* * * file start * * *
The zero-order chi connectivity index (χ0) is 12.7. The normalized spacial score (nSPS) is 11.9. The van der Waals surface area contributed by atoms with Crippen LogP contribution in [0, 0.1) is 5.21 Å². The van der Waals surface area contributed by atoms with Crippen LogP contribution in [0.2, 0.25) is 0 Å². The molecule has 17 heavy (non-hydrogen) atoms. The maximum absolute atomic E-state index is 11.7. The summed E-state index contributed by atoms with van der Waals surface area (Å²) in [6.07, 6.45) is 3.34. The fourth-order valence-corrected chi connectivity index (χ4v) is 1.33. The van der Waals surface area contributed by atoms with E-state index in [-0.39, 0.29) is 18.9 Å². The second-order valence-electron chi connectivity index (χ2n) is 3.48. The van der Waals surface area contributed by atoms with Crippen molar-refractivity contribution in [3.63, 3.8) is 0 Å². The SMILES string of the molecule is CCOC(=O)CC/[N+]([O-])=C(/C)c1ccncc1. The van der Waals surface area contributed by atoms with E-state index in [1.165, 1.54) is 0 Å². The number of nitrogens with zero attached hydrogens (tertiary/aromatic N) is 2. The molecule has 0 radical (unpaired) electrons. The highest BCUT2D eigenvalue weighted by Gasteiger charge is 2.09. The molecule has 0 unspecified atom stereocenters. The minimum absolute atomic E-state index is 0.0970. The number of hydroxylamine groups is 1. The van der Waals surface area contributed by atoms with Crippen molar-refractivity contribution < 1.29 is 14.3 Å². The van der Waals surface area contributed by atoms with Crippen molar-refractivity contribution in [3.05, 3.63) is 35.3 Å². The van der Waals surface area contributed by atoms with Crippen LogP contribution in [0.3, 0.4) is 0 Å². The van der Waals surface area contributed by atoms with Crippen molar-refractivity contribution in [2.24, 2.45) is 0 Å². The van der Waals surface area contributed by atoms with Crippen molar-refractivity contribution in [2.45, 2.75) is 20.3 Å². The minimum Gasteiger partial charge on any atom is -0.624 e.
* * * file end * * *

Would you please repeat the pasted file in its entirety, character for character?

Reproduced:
The zero-order chi connectivity index (χ0) is 12.7. The normalized spacial score (nSPS) is 11.9. The van der Waals surface area contributed by atoms with Crippen LogP contribution in [0, 0.1) is 5.21 Å². The van der Waals surface area contributed by atoms with Crippen LogP contribution in [0.2, 0.25) is 0 Å². The molecule has 17 heavy (non-hydrogen) atoms. The maximum absolute atomic E-state index is 11.7. The summed E-state index contributed by atoms with van der Waals surface area (Å²) in [6.07, 6.45) is 3.34. The fourth-order valence-corrected chi connectivity index (χ4v) is 1.33. The van der Waals surface area contributed by atoms with E-state index in [-0.39, 0.29) is 18.9 Å². The second-order valence-electron chi connectivity index (χ2n) is 3.48. The van der Waals surface area contributed by atoms with Crippen molar-refractivity contribution in [3.63, 3.8) is 0 Å². The SMILES string of the molecule is CCOC(=O)CC/[N+]([O-])=C(/C)c1ccncc1. The van der Waals surface area contributed by atoms with E-state index in [1.165, 1.54) is 0 Å². The number of nitrogens with zero attached hydrogens (tertiary/aromatic N) is 2. The molecule has 0 radical (unpaired) electrons. The highest BCUT2D eigenvalue weighted by Gasteiger charge is 2.09. The molecule has 0 unspecified atom stereocenters. The minimum absolute atomic E-state index is 0.0970. The number of hydroxylamine groups is 1. The van der Waals surface area contributed by atoms with Crippen molar-refractivity contribution < 1.29 is 14.3 Å². The van der Waals surface area contributed by atoms with Crippen molar-refractivity contribution in [3.05, 3.63) is 35.3 Å². The van der Waals surface area contributed by atoms with Crippen LogP contribution in [0.3, 0.4) is 0 Å². The van der Waals surface area contributed by atoms with Crippen molar-refractivity contribution in [2.24, 2.45) is 0 Å². The van der Waals surface area contributed by atoms with Crippen molar-refractivity contribution in [2.45, 2.75) is 20.3 Å². The minimum Gasteiger partial charge on any atom is -0.624 e.